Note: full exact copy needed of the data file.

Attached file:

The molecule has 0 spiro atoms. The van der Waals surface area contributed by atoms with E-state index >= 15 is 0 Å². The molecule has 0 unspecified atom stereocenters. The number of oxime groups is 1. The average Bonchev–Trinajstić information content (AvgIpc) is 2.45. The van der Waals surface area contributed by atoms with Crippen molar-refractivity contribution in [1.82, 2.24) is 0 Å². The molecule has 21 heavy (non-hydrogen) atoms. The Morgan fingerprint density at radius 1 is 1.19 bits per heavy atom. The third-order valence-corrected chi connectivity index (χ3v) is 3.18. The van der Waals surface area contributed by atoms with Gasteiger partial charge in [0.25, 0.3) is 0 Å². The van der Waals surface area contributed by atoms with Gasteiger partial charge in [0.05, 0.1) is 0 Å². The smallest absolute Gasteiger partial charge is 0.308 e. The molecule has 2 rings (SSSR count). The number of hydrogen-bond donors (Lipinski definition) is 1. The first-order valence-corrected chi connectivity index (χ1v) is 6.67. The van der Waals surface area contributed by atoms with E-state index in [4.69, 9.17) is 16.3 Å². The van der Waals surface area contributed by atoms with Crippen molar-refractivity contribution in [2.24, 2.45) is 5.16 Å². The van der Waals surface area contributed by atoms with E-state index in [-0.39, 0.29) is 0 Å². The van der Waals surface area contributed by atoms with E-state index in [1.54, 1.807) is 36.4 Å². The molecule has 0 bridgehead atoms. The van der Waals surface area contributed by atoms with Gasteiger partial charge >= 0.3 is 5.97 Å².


The molecule has 0 spiro atoms. The van der Waals surface area contributed by atoms with E-state index >= 15 is 0 Å². The molecule has 0 unspecified atom stereocenters. The number of oxime groups is 1. The average Bonchev–Trinajstić information content (AvgIpc) is 2.45. The van der Waals surface area contributed by atoms with Crippen molar-refractivity contribution in [1.82, 2.24) is 0 Å². The molecule has 21 heavy (non-hydrogen) atoms. The Morgan fingerprint density at radius 1 is 1.19 bits per heavy atom. The third-order valence-corrected chi connectivity index (χ3v) is 3.18. The van der Waals surface area contributed by atoms with Gasteiger partial charge in [0.25, 0.3) is 0 Å². The van der Waals surface area contributed by atoms with Gasteiger partial charge in [0.05, 0.1) is 0 Å². The smallest absolute Gasteiger partial charge is 0.308 e. The molecule has 2 rings (SSSR count). The number of hydrogen-bond donors (Lipinski definition) is 1. The first-order valence-corrected chi connectivity index (χ1v) is 6.67. The van der Waals surface area contributed by atoms with E-state index in [4.69, 9.17) is 16.3 Å². The van der Waals surface area contributed by atoms with Crippen molar-refractivity contribution in [2.24, 2.45) is 5.16 Å². The van der Waals surface area contributed by atoms with E-state index in [-0.39, 0.29) is 0 Å². The van der Waals surface area contributed by atoms with E-state index in [1.54, 1.807) is 36.4 Å². The molecule has 0 bridgehead atoms. The van der Waals surface area contributed by atoms with Gasteiger partial charge >= 0.3 is 5.97 Å².